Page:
kjs, the words I listed may not be exactly synonymous with"water" in American English, but if you check either the etymology or definitions of the words, as well as how they're being used in current American English, you'll find that in most cases, the words describe water in some fashion--how it behaves, where its located, how much of it there is ("ocean" is necessarily larger than "creek"), how it moves or doesn't move, and so forth.

The fact that they came be used to other ways does not negate this. Using "Fountain" to describe a chocolate dispenser doesn't change the fact that the word comes from a Latin word meaning "natural spring", or that most people still automatically mentally add the word "water" in front of it whenever they hear the word. "Torrent" may be mostly used to described an Internet distribution method these days, but it still comes from Latin meaning "rushing or roaring, as in a stream". "Flood" still comes from an Old English word that means "holy shit that's a lot of water and it's coming for us!", and that's still its primary definition.

And I find it interesting that you define lagoon, inlet, sound, strait, bay and reservoir as geological features that contain water; if you look at the definitions and etymology, it seems most people regards those words as describing water when it appears in certain geological features. Water, rather than geology, is still the primary feature. If you take the water out of a lagoon or bay, pretty much all you have left is real estate.

As for tears, well, tears resemble water. Probably because the main chemical component of tears is water, followed by salt and some antibodies. One obvious place you see language leveraging this resemblance is in French--they use "Il pleure" (he is crying) and "Il pleut". "Pleuvoir" (rain) and "pleurer" (weeping) have the same root. Menawhile, other bodily fluids just plain don't resemble water in the same way.

In the end, those words still describe water (and water-like things), and its properties. They may not be synonyms for water, but the words have a lot more to do with water than darn near anything else.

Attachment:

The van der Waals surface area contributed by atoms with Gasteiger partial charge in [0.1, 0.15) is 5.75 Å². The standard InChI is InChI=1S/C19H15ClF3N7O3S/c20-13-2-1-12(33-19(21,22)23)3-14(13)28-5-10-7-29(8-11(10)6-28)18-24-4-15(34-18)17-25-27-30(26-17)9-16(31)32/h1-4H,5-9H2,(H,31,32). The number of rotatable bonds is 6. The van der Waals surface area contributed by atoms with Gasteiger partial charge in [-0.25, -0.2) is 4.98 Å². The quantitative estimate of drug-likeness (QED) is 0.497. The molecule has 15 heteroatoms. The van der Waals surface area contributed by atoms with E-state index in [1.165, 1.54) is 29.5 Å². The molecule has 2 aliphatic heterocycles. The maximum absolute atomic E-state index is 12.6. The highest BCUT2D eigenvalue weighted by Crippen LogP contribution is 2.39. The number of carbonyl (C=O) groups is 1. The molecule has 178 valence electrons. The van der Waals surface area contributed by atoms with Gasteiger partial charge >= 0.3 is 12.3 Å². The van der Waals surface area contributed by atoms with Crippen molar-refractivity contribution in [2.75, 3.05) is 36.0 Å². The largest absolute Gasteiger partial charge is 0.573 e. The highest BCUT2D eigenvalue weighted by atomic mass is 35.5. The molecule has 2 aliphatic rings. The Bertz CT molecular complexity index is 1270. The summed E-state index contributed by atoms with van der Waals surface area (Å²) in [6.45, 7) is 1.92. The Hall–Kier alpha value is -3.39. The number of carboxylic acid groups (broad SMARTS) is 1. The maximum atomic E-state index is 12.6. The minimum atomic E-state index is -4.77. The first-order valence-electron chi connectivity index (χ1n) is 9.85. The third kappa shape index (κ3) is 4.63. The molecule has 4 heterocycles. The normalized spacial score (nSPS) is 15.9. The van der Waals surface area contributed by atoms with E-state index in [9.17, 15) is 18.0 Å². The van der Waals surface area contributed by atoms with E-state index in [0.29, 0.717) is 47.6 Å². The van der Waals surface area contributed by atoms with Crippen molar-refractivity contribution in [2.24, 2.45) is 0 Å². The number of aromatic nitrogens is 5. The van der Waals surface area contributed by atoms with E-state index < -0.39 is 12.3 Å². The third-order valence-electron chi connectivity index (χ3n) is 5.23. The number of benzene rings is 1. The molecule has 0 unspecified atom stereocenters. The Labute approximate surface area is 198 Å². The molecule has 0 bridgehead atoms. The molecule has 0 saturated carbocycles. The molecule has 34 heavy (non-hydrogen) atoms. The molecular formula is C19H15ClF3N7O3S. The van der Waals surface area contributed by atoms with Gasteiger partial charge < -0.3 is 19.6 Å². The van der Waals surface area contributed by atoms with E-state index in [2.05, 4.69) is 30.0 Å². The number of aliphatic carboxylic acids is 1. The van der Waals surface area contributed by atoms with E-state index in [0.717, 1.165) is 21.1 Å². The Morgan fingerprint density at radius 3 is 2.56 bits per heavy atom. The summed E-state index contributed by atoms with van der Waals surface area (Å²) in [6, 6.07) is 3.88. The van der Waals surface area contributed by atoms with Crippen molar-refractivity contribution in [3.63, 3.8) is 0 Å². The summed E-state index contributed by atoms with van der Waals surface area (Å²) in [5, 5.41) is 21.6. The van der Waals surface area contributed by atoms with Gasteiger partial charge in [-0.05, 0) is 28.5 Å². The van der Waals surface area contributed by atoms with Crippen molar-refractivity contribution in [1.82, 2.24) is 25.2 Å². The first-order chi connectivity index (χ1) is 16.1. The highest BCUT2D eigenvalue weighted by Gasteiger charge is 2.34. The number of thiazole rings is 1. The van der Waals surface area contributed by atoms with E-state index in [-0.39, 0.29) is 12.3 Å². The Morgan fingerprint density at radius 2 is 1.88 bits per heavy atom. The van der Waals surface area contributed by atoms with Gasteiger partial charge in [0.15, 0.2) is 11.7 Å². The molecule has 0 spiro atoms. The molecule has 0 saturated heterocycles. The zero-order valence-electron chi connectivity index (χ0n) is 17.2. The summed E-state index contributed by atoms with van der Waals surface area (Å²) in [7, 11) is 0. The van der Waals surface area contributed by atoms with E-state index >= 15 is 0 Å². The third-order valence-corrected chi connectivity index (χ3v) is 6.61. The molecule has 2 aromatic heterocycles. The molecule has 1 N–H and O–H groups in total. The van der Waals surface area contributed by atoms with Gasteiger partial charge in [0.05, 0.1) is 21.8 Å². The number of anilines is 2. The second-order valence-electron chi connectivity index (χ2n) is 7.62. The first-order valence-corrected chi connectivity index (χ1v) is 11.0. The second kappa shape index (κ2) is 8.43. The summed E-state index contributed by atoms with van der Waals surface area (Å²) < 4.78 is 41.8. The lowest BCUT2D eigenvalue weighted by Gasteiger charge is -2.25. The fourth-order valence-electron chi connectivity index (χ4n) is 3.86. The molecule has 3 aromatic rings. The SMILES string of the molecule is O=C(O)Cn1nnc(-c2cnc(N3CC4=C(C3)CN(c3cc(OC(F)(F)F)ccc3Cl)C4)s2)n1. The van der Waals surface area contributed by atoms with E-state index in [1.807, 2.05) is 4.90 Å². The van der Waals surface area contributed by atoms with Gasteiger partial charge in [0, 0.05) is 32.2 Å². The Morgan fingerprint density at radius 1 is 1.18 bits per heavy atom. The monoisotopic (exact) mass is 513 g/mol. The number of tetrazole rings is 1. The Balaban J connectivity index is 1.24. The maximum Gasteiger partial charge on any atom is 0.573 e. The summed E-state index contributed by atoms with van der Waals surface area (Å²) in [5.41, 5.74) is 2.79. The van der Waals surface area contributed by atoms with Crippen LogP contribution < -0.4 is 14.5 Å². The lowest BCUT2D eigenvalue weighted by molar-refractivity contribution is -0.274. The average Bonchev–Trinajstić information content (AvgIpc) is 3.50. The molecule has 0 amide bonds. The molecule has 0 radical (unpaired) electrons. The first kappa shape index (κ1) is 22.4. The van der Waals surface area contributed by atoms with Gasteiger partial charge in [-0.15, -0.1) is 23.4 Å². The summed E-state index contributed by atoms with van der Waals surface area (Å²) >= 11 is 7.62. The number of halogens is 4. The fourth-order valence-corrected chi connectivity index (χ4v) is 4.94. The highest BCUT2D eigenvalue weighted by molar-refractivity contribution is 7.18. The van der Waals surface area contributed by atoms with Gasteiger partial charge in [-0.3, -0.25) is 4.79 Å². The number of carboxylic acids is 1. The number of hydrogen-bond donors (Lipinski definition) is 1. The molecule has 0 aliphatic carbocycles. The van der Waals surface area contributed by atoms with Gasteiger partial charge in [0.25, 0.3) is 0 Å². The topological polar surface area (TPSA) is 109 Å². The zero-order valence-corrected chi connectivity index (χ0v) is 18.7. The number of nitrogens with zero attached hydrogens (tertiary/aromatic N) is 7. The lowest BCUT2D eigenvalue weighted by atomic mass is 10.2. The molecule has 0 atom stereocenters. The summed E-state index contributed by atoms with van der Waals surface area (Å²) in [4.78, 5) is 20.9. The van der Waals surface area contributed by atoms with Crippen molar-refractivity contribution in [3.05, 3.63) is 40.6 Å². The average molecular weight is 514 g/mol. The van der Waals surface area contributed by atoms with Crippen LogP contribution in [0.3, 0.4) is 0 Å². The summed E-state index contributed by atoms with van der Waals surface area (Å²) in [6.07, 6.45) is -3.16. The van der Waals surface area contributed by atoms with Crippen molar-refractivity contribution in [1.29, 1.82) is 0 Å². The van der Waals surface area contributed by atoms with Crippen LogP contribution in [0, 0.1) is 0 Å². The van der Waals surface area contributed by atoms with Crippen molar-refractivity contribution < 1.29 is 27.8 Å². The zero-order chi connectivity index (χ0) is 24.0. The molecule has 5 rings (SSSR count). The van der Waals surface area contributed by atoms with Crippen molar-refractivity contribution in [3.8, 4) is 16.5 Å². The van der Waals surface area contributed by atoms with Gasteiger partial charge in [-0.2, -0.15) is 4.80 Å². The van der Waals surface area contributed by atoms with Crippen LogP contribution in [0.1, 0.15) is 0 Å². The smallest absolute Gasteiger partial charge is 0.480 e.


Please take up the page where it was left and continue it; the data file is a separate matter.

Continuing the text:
posted by magstheaxe at 12:03 PM on March 5 [1 favorite]


My anecdotal observation was that when I was in the depths of a months long language immersion where I was deliberately and consciously avoiding my native language there was a moment where I found my internal monologue shifted to the new language. I felt that my perception became a lot more shallow and simple. As if the loss of color words reduced my ability to quickly distinguish various hues of blue. Many other students who shared my program went from people with sophisticated world views and complex understandings to what seemed to be less nuanced and simplified world views as the program wore on. The effect seemed to last for a time after I returned to using English as my primary daily language. It was a few weeks before I felt that the subtleties of the world had returned.
posted by humanfont at 12:07 PM on March 5 [3 favorites]


I recognize what you are describing humanfont. It has usually happened to me after an extended period in rural somewhere developing where the vast differences in a privileged first world always on lifestyle with unlimited bandwidth and a farmer's worldview on his subsistence farm forced me to simplify my vocabulary and communication.
posted by infini at 12:15 PM on March 5


kjs, the words I listed may not be exactly synonymous with"water" in American English,

Ok, so they aren't "words for water".